Monday October 02, 2023

What wonders can you do with Apple Watch's new double-tap feature?

One single-hand gesture can enable you to answer calls, play music, start timers, and do other common tasks

By Web Desk
September 13, 2023
This picture shows an illustration of the latest Apple Watch released on September 12, 2023. — X/@theapplehub
This picture shows an illustration of the latest Apple Watch released on September 12, 2023. — X/@theapplehub

Apple's annual iPhone launch event showcased a range of exciting updates, from new iPhone colours to a shift to USB-C charging ports but, its latest double tap feature in the new Apple Watch particularly caught the attention of accessibility advocates.

The double tap feature that Apple introduced in its latest Apple Watch enables users to activate controls with a simple pinching motion of the hand in which they are wearing the watch.

With this single-hand gesture, users wearing the watch can answer calls, play music, start timers, and perform other common tasks. It is set to become an exclusive feature of Apple's upcoming Series 9 watches, earning praise from devoted Apple Watch users and accessibility enthusiasts alike.

Despite the excitement surrounding this innovation, some users and accessibility advocates pointed out that Apple's marketing of the "magical new double tap gesture" may overshadow the company's longstanding commitment to pro-accessibility technology.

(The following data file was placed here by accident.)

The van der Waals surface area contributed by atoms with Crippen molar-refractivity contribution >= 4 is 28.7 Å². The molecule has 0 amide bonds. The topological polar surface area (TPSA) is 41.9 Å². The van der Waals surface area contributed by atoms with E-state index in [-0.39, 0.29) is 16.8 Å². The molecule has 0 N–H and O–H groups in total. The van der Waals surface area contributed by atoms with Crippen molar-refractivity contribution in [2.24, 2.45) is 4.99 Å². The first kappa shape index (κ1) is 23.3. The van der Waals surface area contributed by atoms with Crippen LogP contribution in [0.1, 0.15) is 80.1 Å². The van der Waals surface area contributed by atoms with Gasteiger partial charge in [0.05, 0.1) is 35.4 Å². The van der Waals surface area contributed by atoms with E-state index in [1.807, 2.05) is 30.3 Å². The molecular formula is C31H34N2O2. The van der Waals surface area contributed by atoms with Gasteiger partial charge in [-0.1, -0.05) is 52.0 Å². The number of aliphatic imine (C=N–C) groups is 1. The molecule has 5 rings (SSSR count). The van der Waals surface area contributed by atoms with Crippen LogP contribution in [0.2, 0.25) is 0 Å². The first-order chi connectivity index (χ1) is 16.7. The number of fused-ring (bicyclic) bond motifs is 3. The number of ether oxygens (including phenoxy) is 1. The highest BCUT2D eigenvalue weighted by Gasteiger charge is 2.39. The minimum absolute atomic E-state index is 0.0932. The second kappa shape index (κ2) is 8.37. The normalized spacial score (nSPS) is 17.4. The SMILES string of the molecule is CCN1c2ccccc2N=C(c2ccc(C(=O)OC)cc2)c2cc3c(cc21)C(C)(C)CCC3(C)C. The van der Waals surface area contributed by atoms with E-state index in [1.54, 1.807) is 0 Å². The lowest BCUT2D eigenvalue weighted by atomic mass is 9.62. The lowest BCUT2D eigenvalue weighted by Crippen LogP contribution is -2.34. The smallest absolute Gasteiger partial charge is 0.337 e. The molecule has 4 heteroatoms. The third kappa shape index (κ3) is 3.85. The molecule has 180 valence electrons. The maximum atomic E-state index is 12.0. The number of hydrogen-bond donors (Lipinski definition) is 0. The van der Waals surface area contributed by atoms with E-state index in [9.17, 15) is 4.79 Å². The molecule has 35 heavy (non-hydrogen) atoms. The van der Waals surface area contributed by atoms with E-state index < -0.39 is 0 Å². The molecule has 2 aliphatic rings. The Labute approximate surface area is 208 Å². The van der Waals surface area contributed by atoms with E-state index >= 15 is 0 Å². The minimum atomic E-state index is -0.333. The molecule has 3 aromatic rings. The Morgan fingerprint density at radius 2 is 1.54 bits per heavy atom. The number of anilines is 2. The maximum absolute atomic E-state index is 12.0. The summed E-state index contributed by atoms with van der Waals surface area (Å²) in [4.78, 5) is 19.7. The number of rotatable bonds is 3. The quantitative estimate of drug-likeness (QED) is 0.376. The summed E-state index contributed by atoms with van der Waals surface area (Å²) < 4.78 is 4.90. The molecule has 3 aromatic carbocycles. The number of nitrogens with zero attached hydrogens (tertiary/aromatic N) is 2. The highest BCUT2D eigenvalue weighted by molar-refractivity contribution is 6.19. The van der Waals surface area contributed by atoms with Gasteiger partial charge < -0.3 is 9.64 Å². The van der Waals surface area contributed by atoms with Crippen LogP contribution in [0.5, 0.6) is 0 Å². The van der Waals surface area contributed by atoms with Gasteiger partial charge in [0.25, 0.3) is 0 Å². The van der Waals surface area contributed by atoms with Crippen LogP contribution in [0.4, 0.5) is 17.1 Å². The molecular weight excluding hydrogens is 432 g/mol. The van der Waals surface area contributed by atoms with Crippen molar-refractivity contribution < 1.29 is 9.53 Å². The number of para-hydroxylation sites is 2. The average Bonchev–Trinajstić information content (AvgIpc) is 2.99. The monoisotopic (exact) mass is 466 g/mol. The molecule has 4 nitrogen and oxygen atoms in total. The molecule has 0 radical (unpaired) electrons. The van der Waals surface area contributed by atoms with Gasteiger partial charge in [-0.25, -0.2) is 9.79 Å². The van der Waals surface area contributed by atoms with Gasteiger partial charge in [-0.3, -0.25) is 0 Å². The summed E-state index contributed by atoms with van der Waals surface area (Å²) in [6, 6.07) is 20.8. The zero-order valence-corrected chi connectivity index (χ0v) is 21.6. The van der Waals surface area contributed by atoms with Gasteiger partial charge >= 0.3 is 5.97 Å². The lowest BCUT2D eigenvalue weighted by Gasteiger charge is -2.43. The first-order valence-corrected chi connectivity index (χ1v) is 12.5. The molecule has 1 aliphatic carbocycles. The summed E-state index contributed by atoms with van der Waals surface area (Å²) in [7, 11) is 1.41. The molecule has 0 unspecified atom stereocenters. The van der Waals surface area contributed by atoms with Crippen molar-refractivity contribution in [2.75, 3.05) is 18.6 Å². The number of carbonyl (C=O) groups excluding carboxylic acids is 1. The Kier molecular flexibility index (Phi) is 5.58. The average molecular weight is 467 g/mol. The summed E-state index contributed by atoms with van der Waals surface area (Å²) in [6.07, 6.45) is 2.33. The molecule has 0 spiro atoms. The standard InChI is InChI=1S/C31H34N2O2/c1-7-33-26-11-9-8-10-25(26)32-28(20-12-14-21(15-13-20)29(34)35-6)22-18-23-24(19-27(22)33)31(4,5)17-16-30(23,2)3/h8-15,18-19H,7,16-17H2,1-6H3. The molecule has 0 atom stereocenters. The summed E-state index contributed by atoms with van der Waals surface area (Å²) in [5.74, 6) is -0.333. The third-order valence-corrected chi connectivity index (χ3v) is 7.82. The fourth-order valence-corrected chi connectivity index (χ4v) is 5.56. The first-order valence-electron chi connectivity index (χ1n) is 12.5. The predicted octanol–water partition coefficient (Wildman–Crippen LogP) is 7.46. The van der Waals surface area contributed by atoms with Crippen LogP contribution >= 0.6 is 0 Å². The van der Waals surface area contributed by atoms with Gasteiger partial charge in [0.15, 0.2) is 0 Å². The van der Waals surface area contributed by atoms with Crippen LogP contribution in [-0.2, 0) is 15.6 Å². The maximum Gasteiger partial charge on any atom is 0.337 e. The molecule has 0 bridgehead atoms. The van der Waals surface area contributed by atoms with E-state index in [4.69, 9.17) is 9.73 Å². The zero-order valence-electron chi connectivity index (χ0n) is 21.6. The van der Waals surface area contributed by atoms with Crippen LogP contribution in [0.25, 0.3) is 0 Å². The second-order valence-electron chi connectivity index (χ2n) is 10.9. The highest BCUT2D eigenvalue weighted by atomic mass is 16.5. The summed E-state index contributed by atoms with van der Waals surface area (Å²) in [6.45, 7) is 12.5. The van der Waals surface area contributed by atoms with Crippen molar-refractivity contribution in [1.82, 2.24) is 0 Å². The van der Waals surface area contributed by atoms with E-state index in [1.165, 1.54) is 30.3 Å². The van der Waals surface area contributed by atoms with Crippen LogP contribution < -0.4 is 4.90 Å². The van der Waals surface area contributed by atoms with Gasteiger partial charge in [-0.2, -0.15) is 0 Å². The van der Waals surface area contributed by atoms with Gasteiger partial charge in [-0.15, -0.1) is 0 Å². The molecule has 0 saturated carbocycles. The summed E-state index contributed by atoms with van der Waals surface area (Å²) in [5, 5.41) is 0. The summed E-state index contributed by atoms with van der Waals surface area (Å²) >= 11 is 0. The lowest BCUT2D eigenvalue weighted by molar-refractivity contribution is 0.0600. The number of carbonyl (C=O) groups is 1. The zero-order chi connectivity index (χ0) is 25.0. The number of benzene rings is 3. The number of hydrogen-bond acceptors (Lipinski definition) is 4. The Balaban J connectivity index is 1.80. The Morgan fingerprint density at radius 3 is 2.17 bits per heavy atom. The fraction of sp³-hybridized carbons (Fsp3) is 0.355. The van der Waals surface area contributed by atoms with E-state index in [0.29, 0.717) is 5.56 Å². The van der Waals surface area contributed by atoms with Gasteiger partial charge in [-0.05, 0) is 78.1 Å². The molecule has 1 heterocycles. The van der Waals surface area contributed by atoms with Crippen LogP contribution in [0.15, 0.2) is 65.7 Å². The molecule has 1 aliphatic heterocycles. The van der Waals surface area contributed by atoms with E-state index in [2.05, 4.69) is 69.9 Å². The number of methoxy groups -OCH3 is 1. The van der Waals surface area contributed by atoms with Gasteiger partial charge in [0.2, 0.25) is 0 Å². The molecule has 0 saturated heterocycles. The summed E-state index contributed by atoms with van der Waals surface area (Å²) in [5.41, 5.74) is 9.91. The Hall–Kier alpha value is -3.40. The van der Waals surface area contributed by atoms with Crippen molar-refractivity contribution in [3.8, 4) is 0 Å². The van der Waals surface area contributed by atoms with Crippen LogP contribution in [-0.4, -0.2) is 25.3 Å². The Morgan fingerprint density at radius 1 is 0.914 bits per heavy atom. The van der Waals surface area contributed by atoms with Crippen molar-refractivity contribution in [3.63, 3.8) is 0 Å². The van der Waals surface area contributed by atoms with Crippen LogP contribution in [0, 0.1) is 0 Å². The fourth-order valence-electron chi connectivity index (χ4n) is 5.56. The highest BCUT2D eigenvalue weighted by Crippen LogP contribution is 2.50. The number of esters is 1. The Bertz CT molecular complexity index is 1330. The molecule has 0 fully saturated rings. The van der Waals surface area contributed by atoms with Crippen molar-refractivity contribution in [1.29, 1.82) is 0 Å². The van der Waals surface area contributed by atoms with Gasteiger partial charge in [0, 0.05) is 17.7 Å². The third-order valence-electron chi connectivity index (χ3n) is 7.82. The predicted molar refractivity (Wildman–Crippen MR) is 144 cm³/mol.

This new feature bears a striking resemblance to one of Apple's existing accessibility tools — a single-hand 'double pinch' gesture available under Apple's AssistiveTouch settings, according to Mashable.

The AssistiveTouch feature, which was initially introduced to iPhones in 2011 and Apple Watches in 2021, empowers Apple product users to employ a customisable, floating screen button and selective hand gestures to operate various device menus. It caters to users with disabilities, those facing mobility challenges, or individuals with damaged screens.

Several others echoed these observations, highlighting Apple's subtle rebranding and expansion of an accessibility tool. Notably, the same hand motion is set to become the primary gesture for Apple's upcoming Vision Pro augmented reality headset.

While the double tap feature bears similarities to existing assistive tools, it represents an evolution. Unlike AssistiveTouch's double pinch, this new feature acts as an automatic, built-in version of AssistiveTouch's numerous hand gesture settings and associated actions.

It simplifies accessibility and offers Apple Watch users, including those new to Apple's ecosystem, a single gesture for various purposes. This move aligns with the trend of tech giants adopting more accessible universal design principles.

For Apple Watch users who already own Series 4 or newer models and wish to explore similar accessibility features, Apple provides a guide on enabling AssistiveTouch.